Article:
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Kentucky by Heart: The wisdom found in the words and sayings of ‘old-timers’ can last a lifetime

By Steve Flairty
KyForward columnist

If you spend considerable time around any old-timer (I’ll let you figure out how I define “old-timer”) you’re likely to hear them talk about old sayings and terms they used to hear a lot while growing up… along with telling who the person was who most often said such memorable things. Sometimes they’re shared with a grin or even a giggle, sometimes as points of wisdom and applicable to the present situation.

Steve’s parents, Alma and Eugene Flairty (Photo provided)

So having said that, I guess me sharing what I heard as a rural youth bears witness that I, too, must be an old-timer.

Mom used to react to an entertainer she didn’t like with this comment: “I wouldn’t walk across the street to see him/her.” Hard to believe she would say that about The King! She just wasn’t an Elvis fan, but Dad often mentioned that he liked the original hipster’s gospel singing best. A lazy person was one who “never hurt him/herself.” But Mom could be positive, too. Someone she considered kind-hearted was often characterized as “a good turn.” Not sure where “turn” used that way developed, but she seemed comfortable using it.

Safety was also emphasized by my mother. Handling scissors? “Don’t run with them and be sure to hold them with the sharp end down.” She also cautioned me to be careful with my BB gun, saying: “Don’t put your eye out,” and responding to a bad personal habit I had, nail-biting: “Get those fingers out of your mouth!”

When Dad was catching up with an assortment of small jobs, he referred to it as “piddling.” A trip for him to the restroom was termed “seeing a man about a horse.” He greeted me after a day at school by saying: “Did you learn anything today?”

I always knew if I didn’t talk much to Grandma Flairty, she’d say: “What’s the matter…cat got your tongue?”

After we lifted the last hay bale off the wagon and stacked in the barn, a neighbor hay farmer I worked for always declared: “That’s the one we should have gotten first.” I also grinned when he responded to his own noisy passing of gas by saying: “Whoops…stepped on a green frog.”

Around Grant’s Lick and Claryville, locals had their own names for certain critters that one might not find in a textbook. A chipmunk was a “ground squirrel;” a skunk was a “polecat,” and we dug up “fishing worms,” not earthworms.

I read about box turtles in school, but around our community, they were called “land tarpins (terrapins).” We never saw a firefly…they were always “lightnin’ bugs.” And whoever heard of a “woodchuck”? We knew them as groundhogs and nothing else.

More than one person told me to eat my carrots because “they help you see better.” Come to think about it, I’ve never seen a rabbit wearing glasses. Have you? Maybe there’s something to it.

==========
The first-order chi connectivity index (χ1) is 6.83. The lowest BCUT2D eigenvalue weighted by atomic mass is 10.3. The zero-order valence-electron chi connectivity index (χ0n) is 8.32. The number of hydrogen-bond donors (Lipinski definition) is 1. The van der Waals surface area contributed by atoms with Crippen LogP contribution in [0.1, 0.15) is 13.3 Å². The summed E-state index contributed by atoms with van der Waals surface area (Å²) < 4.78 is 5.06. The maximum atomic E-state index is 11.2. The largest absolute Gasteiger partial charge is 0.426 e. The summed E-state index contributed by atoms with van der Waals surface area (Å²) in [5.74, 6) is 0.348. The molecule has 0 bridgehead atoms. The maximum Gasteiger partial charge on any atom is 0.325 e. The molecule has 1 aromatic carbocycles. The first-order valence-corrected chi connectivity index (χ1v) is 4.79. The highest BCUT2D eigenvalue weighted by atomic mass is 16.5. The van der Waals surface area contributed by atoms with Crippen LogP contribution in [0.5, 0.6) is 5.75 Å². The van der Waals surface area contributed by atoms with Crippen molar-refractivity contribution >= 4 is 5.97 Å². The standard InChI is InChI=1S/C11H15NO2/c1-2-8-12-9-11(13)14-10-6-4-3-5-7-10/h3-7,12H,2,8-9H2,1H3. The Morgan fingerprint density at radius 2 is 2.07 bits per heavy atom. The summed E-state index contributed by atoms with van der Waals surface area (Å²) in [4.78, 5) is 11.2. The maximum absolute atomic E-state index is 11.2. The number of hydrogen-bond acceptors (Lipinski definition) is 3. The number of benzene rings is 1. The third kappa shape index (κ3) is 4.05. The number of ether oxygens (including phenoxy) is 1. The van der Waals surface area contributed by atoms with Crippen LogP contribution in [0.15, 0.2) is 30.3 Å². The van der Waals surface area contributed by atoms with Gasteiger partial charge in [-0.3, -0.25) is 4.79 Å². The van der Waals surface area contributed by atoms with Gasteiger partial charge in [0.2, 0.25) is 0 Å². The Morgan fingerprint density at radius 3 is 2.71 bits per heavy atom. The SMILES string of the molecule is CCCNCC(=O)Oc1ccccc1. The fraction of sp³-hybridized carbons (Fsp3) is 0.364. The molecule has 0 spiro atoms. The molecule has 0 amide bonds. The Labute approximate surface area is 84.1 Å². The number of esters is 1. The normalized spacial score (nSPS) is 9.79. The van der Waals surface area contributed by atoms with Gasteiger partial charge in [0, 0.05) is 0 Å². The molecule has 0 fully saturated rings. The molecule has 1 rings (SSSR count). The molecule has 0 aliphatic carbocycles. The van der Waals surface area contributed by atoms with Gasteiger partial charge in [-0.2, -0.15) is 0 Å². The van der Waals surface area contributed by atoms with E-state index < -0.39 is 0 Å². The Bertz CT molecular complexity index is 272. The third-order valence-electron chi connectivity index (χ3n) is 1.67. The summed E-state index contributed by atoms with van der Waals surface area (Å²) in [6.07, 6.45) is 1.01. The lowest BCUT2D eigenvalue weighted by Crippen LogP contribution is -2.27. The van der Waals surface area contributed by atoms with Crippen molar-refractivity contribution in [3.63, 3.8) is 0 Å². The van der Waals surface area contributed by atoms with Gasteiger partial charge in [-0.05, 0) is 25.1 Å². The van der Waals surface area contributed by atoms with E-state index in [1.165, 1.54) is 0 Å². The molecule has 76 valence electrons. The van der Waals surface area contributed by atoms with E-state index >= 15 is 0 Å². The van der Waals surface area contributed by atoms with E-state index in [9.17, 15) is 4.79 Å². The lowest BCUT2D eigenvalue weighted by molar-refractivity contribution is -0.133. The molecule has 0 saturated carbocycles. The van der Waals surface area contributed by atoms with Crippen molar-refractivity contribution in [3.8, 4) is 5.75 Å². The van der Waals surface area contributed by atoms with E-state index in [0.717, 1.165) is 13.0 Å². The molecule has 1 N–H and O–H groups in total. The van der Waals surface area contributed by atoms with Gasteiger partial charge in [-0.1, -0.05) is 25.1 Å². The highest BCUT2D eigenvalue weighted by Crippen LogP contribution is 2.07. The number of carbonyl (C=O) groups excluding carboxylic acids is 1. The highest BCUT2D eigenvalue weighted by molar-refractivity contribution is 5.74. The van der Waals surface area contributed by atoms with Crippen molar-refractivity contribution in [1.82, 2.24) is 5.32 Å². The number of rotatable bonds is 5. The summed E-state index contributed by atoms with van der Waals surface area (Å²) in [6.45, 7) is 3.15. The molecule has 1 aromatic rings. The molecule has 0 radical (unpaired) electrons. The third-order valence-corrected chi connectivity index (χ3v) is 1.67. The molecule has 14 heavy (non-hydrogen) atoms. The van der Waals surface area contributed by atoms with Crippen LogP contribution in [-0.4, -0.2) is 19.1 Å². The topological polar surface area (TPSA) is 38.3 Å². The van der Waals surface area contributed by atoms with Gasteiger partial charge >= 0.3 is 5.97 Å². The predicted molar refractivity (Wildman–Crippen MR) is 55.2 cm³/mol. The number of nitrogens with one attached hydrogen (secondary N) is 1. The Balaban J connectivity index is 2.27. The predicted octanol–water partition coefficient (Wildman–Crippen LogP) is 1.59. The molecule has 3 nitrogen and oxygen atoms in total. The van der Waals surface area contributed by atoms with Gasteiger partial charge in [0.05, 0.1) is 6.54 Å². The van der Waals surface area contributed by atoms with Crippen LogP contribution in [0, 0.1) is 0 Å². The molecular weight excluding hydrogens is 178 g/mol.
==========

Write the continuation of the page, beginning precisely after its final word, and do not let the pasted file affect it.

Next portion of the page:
Words spoken often to a child often last a lifetime, don’t they?

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Upbeat news these days is that Kentucky seems to be taking a huge role in the production of industrial hemp, a crop that was an important part of our history. Many believe the economic boost for the state will be significant, and that’s like manna from heaven.

One place caught up in the spirit is Cynthiana, in Harrison County, about 25 minutes from Lexington. My wife, Suzanne, attended their “Kentucky Hemp Days” educational program as part of her job-related activities this past week. She came home pumped up about it, for sure.

As an employment counselor, she sees “lots of possibilities,” with industrial hemp and the growing force of interested people behind it. “For the rural areas of central Kentucky, I see it as a godsend for job seekers, both for those who like to work out in the fields and also in manufacturing and retail,” Suzanne said.

On Saturday, a full schedule of activities was in motion. There were vendors showcasing their hemp products, speakers (including Joe Bilby, General Counsel for the Kentucky Department of Agriculture, and live music. For those in the community, their effort on that day was certainly spelled P-R-O-A-C-T-I-V-E.

For more information, email cynthianatourism@gmail.com.

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Steve Flairty is a teacher, public speaker and an author of six books: a biography of Kentucky Afield host Tim Farmer and five in the Kentucky’s Everyday Heroes series, including a kids’ version. Steve’s “Kentucky’s Everyday Heroes #4,” was released in 2015. Steve is a senior correspondent for Kentucky Monthly, a weekly KyForward and NKyTribune columnist and a member of the Kentucky Humanities Council Speakers Bureau. Contact him at sflairty2001@yahoo.com or visit his Facebook page, “Kentucky in Common: Word Sketches in Tribute.” (Steve’s photo by Connie McDonald)

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